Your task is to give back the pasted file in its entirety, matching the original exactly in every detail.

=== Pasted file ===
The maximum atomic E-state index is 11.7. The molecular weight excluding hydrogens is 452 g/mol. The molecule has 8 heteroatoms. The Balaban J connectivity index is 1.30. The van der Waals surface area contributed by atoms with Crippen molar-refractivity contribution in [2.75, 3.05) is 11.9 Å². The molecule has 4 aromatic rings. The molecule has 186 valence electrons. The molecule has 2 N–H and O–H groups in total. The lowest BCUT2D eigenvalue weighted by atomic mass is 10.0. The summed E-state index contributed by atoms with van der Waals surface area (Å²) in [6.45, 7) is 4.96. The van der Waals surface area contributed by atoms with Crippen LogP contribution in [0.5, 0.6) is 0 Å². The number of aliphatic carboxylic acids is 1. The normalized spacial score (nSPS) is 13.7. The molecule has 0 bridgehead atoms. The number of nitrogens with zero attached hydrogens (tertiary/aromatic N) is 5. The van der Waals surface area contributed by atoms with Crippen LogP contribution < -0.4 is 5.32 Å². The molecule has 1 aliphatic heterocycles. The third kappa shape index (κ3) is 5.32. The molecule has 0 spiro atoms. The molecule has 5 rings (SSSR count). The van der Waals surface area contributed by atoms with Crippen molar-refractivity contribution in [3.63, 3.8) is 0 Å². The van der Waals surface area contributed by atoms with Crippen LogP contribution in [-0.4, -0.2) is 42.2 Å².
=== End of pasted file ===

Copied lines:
The maximum atomic E-state index is 11.7. The molecular weight excluding hydrogens is 452 g/mol. The molecule has 8 heteroatoms. The Balaban J connectivity index is 1.30. The van der Waals surface area contributed by atoms with Crippen molar-refractivity contribution in [2.75, 3.05) is 11.9 Å². The molecule has 4 aromatic rings. The molecule has 186 valence electrons. The molecule has 2 N–H and O–H groups in total. The lowest BCUT2D eigenvalue weighted by atomic mass is 10.0. The summed E-state index contributed by atoms with van der Waals surface area (Å²) in [6.45, 7) is 4.96. The van der Waals surface area contributed by atoms with Crippen LogP contribution in [0.5, 0.6) is 0 Å². The number of aliphatic carboxylic acids is 1. The normalized spacial score (nSPS) is 13.7. The molecule has 0 bridgehead atoms. The number of nitrogens with zero attached hydrogens (tertiary/aromatic N) is 5. The van der Waals surface area contributed by atoms with Crippen LogP contribution < -0.4 is 5.32 Å². The molecule has 1 aliphatic heterocycles. The third kappa shape index (κ3) is 5.32. The molecule has 0 spiro atoms. The molecule has 5 rings (SSSR count). The van der Waals surface area contributed by atoms with Crippen molar-refractivity contribution in [3.63, 3.8) is 0 Å². The van der Waals surface area contributed by atoms with Crippen LogP contribution in [-0.4, -0.2) is 42.2 Å².